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Injured workers who leave their employer to take a better-paying job cannot lose their temporary total disability workers compensation benefits, in part because their higher wages do not reflect their reduced earning capacity, the Nebraska Supreme Court has ruled.
Pat Zweiner injured his shoulder in August 2009 while working for medical technology firm Becton, Dickinson & Co., and his injury was believed to be a muscle strain. In March 2010, he left Becton to work as a driver for Sapp Brothers Inc., where he received better pay, according to court records.
Mr. Zweiner later found out that he had tears in his right rotator cuff and shoulder tendons. In May 2010, Becton paid for Mr. Zweiner's shoulder surgery in connection with his 2009 work injury. Mr. Zweiner was unable to return to work at Sapp Brothers until July 2010, after recovering from the surgery.
Becton declined to pay TTD benefits to Mr. Zwiener during his recovery period, contending that Mr. Zweiner could have continued to receive pay for light duty work if he had remained with Becton. Becton also declined to provide TTD benefits to Mr. Zweiner after a second shoulder surgery, which required him to stay off the job at Sapp Brothers from January to April 2012.
Nebraska's workers comp court found that Mr. Zweiner should receive TTD benefits of $11,308 for his two recovery periods. Becton argued that Mr. Zweiner was not eligible for TTD once he left the company because he did not take part in Becton's “aggressive” return-to-work program. However, the court ruled that program should not apply to former employees.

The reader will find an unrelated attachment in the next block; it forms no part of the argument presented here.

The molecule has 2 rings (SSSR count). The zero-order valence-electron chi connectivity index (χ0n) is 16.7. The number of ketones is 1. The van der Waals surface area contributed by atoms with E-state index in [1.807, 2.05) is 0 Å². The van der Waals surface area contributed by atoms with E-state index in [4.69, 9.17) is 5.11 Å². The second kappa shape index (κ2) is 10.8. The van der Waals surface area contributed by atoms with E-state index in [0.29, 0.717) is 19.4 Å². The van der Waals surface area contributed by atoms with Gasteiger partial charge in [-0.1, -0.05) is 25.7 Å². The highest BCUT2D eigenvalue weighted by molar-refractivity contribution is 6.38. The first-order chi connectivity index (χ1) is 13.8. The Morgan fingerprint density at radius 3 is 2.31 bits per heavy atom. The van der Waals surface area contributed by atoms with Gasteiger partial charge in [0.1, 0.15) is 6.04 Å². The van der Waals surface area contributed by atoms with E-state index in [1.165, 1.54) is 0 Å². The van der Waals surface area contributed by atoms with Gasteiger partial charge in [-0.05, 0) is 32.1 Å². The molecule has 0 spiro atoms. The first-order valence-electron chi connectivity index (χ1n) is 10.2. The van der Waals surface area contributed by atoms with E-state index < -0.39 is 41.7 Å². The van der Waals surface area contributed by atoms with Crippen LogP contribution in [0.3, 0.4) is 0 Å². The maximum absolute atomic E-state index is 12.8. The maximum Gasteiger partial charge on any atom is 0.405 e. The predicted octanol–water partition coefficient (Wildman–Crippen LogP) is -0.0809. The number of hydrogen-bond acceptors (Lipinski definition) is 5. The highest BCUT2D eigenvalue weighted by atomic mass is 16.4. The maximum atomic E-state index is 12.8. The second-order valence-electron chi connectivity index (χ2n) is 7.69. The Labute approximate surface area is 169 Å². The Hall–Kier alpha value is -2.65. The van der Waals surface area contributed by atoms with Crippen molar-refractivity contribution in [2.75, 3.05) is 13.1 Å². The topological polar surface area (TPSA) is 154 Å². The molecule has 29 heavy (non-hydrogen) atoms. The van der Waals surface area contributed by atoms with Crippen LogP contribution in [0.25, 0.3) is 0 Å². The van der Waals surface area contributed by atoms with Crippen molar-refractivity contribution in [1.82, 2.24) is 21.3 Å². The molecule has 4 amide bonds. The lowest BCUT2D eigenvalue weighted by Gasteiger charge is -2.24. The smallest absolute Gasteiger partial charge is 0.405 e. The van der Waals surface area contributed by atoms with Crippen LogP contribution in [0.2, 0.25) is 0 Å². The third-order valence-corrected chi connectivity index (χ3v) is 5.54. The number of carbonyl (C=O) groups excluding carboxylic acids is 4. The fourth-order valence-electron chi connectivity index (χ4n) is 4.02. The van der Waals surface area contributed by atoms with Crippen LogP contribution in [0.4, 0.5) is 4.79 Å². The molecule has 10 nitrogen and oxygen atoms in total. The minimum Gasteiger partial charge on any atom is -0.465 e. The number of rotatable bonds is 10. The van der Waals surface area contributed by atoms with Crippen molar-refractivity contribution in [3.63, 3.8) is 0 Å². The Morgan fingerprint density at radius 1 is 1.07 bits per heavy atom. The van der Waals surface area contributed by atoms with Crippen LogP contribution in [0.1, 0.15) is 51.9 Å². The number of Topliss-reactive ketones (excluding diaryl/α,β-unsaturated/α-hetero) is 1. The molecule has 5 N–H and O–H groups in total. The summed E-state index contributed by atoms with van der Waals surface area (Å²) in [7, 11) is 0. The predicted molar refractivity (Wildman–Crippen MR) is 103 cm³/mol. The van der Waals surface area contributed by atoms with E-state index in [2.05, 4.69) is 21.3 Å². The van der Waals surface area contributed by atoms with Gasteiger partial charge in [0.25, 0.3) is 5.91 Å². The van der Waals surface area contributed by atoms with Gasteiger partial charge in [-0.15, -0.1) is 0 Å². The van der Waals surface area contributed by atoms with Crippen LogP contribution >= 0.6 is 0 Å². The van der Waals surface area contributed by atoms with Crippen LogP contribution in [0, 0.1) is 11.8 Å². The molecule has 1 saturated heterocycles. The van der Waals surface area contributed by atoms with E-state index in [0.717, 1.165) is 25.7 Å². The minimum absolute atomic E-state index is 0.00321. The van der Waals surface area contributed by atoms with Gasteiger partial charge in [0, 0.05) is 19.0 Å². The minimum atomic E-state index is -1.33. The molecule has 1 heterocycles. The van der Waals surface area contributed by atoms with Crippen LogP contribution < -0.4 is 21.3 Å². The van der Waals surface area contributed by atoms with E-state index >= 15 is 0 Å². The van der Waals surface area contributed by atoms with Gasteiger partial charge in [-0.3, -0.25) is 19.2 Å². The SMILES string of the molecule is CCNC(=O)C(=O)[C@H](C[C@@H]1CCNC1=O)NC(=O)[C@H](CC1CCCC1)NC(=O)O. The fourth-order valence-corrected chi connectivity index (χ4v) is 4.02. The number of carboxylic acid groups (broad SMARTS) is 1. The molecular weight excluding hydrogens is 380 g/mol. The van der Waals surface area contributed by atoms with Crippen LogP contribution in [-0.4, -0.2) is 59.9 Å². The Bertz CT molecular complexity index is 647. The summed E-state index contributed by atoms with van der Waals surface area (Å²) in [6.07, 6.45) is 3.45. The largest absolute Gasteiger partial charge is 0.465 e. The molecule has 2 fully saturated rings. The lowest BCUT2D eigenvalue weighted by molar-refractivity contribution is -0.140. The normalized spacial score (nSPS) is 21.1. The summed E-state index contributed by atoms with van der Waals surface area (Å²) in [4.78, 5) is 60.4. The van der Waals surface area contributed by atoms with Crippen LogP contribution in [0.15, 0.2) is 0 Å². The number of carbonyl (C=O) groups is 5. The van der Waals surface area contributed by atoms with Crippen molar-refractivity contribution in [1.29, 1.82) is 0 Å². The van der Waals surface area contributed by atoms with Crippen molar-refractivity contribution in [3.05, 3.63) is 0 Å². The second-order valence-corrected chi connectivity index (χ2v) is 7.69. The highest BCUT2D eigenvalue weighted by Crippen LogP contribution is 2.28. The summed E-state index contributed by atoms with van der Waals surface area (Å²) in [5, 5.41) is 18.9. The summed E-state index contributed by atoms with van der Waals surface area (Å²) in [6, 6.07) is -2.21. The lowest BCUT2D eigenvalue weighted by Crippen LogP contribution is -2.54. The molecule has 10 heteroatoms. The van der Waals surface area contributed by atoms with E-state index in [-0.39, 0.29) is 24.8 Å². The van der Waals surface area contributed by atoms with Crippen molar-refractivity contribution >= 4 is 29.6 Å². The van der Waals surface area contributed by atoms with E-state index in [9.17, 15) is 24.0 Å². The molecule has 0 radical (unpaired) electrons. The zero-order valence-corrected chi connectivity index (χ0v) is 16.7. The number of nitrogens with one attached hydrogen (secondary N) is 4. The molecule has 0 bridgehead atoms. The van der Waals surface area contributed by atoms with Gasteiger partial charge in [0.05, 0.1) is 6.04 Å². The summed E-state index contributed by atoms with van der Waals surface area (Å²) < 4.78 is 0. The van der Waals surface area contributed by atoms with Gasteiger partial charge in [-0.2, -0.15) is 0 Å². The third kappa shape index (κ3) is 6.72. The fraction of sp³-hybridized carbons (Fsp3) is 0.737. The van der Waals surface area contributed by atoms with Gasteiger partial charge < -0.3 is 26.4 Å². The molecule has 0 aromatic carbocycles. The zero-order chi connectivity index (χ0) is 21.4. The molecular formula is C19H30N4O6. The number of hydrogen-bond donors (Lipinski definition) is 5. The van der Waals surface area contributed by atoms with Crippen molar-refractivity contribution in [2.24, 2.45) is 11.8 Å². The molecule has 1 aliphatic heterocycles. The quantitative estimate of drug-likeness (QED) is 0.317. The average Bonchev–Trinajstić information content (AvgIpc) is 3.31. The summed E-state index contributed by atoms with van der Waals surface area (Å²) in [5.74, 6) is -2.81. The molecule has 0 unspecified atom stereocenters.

In its ruling Friday, the Nebraska Supreme Court unanimously upheld the TTD ruling. The court found that a worker's eligibility for TTD benefits depends on his or her “diminished employability or impairment of earning capacity, and does not directly correlate to current wages.”
The Nebraska high court also said Nebraska case law has found that employees should keep their TTD benefits even if they leave or are fired from their jobs.
“Adopting Becton's waiver argument would not only undermine the beneficent purposes of the Nebraska Workers' Compensation Act, it would effectively bind workers to employers responsible for the injury until full recovery, thereby limiting at-will employees' mobility and freedom to choose other work opportunities,” the Nebraska high court ruled in remanding the state workers comp court for further proceedings.
COLUMBUS, Ohio—An AT&T Technologies Inc. employee is eligible for workers compensation benefits because her retirement did not amount to an “abandonment of employment,” an Ohio appellate court ruled.